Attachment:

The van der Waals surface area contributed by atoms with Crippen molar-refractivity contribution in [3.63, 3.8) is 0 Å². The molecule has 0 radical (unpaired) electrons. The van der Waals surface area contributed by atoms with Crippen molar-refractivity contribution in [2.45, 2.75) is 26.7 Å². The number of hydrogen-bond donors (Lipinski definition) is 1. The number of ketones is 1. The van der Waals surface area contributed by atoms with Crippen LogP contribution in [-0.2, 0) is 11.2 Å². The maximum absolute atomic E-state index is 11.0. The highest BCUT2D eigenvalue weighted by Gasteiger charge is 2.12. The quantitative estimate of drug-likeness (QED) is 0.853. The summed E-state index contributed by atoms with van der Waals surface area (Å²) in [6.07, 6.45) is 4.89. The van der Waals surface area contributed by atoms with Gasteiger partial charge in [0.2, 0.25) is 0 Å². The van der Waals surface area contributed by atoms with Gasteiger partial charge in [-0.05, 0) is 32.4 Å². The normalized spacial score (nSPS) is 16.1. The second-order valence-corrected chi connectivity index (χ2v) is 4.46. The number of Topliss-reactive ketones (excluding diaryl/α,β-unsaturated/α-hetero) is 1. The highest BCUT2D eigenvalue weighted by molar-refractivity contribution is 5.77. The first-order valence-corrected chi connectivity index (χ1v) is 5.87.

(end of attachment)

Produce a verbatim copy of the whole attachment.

The van der Waals surface area contributed by atoms with Crippen molar-refractivity contribution in [3.63, 3.8) is 0 Å². The molecule has 0 radical (unpaired) electrons. The van der Waals surface area contributed by atoms with Crippen molar-refractivity contribution in [2.45, 2.75) is 26.7 Å². The number of hydrogen-bond donors (Lipinski definition) is 1. The number of ketones is 1. The van der Waals surface area contributed by atoms with Crippen LogP contribution in [-0.2, 0) is 11.2 Å². The maximum absolute atomic E-state index is 11.0. The highest BCUT2D eigenvalue weighted by Gasteiger charge is 2.12. The quantitative estimate of drug-likeness (QED) is 0.853. The summed E-state index contributed by atoms with van der Waals surface area (Å²) in [6.07, 6.45) is 4.89. The van der Waals surface area contributed by atoms with Gasteiger partial charge in [0.2, 0.25) is 0 Å². The van der Waals surface area contributed by atoms with Gasteiger partial charge in [-0.05, 0) is 32.4 Å². The normalized spacial score (nSPS) is 16.1. The second-order valence-corrected chi connectivity index (χ2v) is 4.46. The number of Topliss-reactive ketones (excluding diaryl/α,β-unsaturated/α-hetero) is 1. The highest BCUT2D eigenvalue weighted by molar-refractivity contribution is 5.77. The first-order valence-corrected chi connectivity index (χ1v) is 5.87.